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5 Priorities Of Soil Health Management: Priority 1 - Eliminate Erosion

A person on a motor vehicle driving over rolling hills of a terminate corn crop field. A forest borders the field in the background.
Collecting soil samples from a corn field at Fitzgerald Farms. Photo courtesy of Lydia Fitzgerald.


What do the four core principles of soil health management look like in your field, yard, garden, or forest? It depends on what the soil needs.

We can explore what the soil needs by testing the soil. We can also use the five priorities of soil health management, outlined by Chris Lawerence of Virginia USDA-Natural Resources Conservation Service (NRCS), to guide our practical steps toward building healthier soils.

If your priority is to eliminate erosion, then consider what is causing the soil to erode. 

“Don’t try and address the symptom. Try and address the problem," said Jon Sitka of UnderstandingAg in Episode 22-25 of 4 The Soil: A Conversation.

Erosion happens when the soil is overexposed to sunlight, wind, and water. If overexposure is a factor, keeping the soil covered can help protect it from the elements. Northern Virginia Soil and Water Conservation District (NCSWCD) of Fairfax County offers ideas to address erosion, including keeping the soil covered with mulch and vegetation. It may take trial and error to decide how much cover is needed and what type of cover is needed. 

A young soybean field with straw covering the soil.
A young soybean field with straw covering the soil. Photo by Clare Tallamy on Unsplash.

Along with exposure, erosion can accelerate when soil is repeatedly tilled or moved. According to Roanoke County, which offers the Virginia Erosion and Sediment Control Handbook, land-disturbing activities are "responsible for 70% of all erosion," while the other 30% occurs naturally. Using techniques to minimize soil disturbance can help keep the soil in place. Resources from the Sustainable Agriculture Research and Education Center (SARE) can help producers explore how no-till practices and planting cover crops can benefit both the land and their business.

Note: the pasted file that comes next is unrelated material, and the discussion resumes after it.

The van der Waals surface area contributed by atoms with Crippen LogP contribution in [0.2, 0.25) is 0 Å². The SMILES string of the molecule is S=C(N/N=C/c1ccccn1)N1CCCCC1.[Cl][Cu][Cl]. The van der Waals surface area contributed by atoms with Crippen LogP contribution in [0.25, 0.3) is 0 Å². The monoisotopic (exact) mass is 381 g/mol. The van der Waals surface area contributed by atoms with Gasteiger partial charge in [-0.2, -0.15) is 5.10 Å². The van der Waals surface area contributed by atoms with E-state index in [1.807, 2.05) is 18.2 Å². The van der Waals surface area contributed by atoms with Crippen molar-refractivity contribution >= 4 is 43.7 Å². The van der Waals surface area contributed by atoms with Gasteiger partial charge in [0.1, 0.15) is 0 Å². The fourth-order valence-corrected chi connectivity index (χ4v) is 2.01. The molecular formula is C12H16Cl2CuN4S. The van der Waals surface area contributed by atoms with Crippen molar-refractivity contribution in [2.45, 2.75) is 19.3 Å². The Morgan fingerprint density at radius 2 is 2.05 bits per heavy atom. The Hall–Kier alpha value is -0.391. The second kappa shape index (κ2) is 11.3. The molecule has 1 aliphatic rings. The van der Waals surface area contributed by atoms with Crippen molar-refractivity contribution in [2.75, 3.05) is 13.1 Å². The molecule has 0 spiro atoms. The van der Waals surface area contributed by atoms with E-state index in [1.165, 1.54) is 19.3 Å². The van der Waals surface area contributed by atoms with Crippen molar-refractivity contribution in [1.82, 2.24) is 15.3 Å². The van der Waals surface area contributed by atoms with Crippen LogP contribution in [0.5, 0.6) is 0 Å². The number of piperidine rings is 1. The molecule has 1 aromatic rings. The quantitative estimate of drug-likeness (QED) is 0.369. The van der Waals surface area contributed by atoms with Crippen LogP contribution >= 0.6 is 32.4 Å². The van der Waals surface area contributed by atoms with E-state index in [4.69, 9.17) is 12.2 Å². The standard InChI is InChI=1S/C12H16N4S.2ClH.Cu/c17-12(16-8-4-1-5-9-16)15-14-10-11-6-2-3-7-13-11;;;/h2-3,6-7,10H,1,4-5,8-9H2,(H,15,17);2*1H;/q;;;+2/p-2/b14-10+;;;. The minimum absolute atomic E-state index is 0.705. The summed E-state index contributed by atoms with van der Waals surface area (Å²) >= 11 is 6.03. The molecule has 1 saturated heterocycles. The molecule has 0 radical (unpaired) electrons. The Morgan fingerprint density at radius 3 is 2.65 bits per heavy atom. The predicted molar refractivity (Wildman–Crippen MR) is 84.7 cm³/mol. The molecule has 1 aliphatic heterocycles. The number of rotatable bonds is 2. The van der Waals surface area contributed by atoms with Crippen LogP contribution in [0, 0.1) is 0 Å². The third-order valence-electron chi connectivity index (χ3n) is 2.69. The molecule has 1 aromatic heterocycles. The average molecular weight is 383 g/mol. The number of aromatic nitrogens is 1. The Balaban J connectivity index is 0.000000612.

NCSWCD also notes that maximizing living roots can help protect against erosion. In particular, native species grow long-reaching roots that help keep the soil in place. Growing a mix of native species or rotating crops helps build resiliency in the soil's biology and structure, which energizes the soil with diversity.

If you are unsure how to build soil health, the Virginia USDA-NRCS outlined 5 key priorities to help guide soil health management systems. These priorities can help you clarify your targets and measurable outcomes as you implement the four core principles. 

A person stands and looks out to a rolling field wearing a yellow t-shirt with the text "Keenbell Farm".
Taking in the view of the rolling hills on Keenbell Farm in Virginia.


Cited Resources

Explanation of Soil Tests (2018), Virginia Cooperative Extension, 

Erosion & Sediment Control, Roanoke County Virginia

Cover Crops for Sustainable Crop Rotations: No-Till: SARE Outreach (2015), Andy Clark,

Stop Erosion - Solving Drainage and Erosion Problems, Northern Virginia Soil and Water Conservation District Fairfax County,

Additional Resources

Agronomy Handbook 2023, Virginia Cooperative Extension

A Soil Owner's Manual: How to Restore and Maintain Soil Health (2016), Jon Stika and illustrated by Eve Stika,

Soil is Alive! (2022), Jon Stika, illustrated by Eve Stika 

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